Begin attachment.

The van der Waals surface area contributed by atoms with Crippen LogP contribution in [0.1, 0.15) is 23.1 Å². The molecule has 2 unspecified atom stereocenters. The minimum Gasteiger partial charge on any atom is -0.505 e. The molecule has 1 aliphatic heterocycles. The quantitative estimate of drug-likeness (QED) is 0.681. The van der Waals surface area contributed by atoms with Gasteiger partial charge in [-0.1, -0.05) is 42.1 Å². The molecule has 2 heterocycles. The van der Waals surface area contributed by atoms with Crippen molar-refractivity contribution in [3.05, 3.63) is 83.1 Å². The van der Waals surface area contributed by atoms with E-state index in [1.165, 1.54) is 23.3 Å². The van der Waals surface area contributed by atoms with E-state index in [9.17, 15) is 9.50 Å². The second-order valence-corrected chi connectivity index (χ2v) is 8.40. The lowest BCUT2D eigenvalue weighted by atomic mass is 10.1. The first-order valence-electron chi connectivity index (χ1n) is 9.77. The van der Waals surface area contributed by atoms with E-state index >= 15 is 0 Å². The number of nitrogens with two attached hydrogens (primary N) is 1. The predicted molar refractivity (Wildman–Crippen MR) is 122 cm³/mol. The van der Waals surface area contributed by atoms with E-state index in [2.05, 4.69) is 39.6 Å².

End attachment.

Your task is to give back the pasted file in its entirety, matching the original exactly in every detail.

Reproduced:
The van der Waals surface area contributed by atoms with Crippen LogP contribution in [0.1, 0.15) is 23.1 Å². The molecule has 2 unspecified atom stereocenters. The minimum Gasteiger partial charge on any atom is -0.505 e. The molecule has 1 aliphatic heterocycles. The quantitative estimate of drug-likeness (QED) is 0.681. The van der Waals surface area contributed by atoms with Gasteiger partial charge in [-0.1, -0.05) is 42.1 Å². The molecule has 2 heterocycles. The van der Waals surface area contributed by atoms with Crippen molar-refractivity contribution in [3.05, 3.63) is 83.1 Å². The van der Waals surface area contributed by atoms with E-state index in [1.165, 1.54) is 23.3 Å². The van der Waals surface area contributed by atoms with E-state index in [9.17, 15) is 9.50 Å². The second-order valence-corrected chi connectivity index (χ2v) is 8.40. The lowest BCUT2D eigenvalue weighted by atomic mass is 10.1. The first-order valence-electron chi connectivity index (χ1n) is 9.77. The van der Waals surface area contributed by atoms with E-state index >= 15 is 0 Å². The number of nitrogens with two attached hydrogens (primary N) is 1. The predicted molar refractivity (Wildman–Crippen MR) is 122 cm³/mol. The van der Waals surface area contributed by atoms with E-state index in [2.05, 4.69) is 39.6 Å².